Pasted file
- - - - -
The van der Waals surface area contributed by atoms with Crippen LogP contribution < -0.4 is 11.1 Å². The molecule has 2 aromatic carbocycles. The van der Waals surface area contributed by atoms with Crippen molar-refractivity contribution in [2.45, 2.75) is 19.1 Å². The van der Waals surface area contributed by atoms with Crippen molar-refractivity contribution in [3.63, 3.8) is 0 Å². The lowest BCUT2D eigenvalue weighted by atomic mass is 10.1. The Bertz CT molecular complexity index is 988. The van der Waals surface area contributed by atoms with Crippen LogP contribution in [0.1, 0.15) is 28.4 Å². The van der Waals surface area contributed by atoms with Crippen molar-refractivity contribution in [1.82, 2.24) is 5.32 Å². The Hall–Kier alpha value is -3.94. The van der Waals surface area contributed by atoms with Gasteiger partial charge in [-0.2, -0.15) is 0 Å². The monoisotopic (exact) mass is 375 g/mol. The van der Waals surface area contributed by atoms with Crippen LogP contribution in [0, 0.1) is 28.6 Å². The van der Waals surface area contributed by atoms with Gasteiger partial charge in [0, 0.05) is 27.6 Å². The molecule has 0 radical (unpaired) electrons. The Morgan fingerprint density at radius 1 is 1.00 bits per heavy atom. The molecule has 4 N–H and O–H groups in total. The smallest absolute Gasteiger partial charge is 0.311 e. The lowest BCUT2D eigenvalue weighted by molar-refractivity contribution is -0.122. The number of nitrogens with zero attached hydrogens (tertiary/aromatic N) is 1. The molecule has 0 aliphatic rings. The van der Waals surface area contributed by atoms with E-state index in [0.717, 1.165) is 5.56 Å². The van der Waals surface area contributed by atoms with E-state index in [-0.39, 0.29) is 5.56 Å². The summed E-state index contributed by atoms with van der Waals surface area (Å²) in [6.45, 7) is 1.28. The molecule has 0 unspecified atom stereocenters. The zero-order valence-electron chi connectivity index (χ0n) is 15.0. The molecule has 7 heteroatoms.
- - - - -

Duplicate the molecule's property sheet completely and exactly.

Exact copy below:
The van der Waals surface area contributed by atoms with Crippen LogP contribution < -0.4 is 11.1 Å². The molecule has 2 aromatic carbocycles. The van der Waals surface area contributed by atoms with Crippen molar-refractivity contribution in [2.45, 2.75) is 19.1 Å². The van der Waals surface area contributed by atoms with Crippen molar-refractivity contribution in [3.63, 3.8) is 0 Å². The lowest BCUT2D eigenvalue weighted by atomic mass is 10.1. The Bertz CT molecular complexity index is 988. The van der Waals surface area contributed by atoms with Crippen LogP contribution in [0.1, 0.15) is 28.4 Å². The van der Waals surface area contributed by atoms with Crippen molar-refractivity contribution in [1.82, 2.24) is 5.32 Å². The Hall–Kier alpha value is -3.94. The van der Waals surface area contributed by atoms with Gasteiger partial charge in [-0.2, -0.15) is 0 Å². The monoisotopic (exact) mass is 375 g/mol. The van der Waals surface area contributed by atoms with Crippen LogP contribution in [0, 0.1) is 28.6 Å². The van der Waals surface area contributed by atoms with Gasteiger partial charge in [0, 0.05) is 27.6 Å². The molecule has 0 radical (unpaired) electrons. The Morgan fingerprint density at radius 1 is 1.00 bits per heavy atom. The molecule has 4 N–H and O–H groups in total. The smallest absolute Gasteiger partial charge is 0.311 e. The lowest BCUT2D eigenvalue weighted by molar-refractivity contribution is -0.122. The number of nitrogens with zero attached hydrogens (tertiary/aromatic N) is 1. The molecule has 0 aliphatic rings. The van der Waals surface area contributed by atoms with E-state index in [0.717, 1.165) is 5.56 Å². The van der Waals surface area contributed by atoms with E-state index in [-0.39, 0.29) is 5.56 Å². The summed E-state index contributed by atoms with van der Waals surface area (Å²) in [6.45, 7) is 1.28. The molecule has 0 unspecified atom stereocenters. The zero-order valence-electron chi connectivity index (χ0n) is 15.0. The molecule has 7 heteroatoms.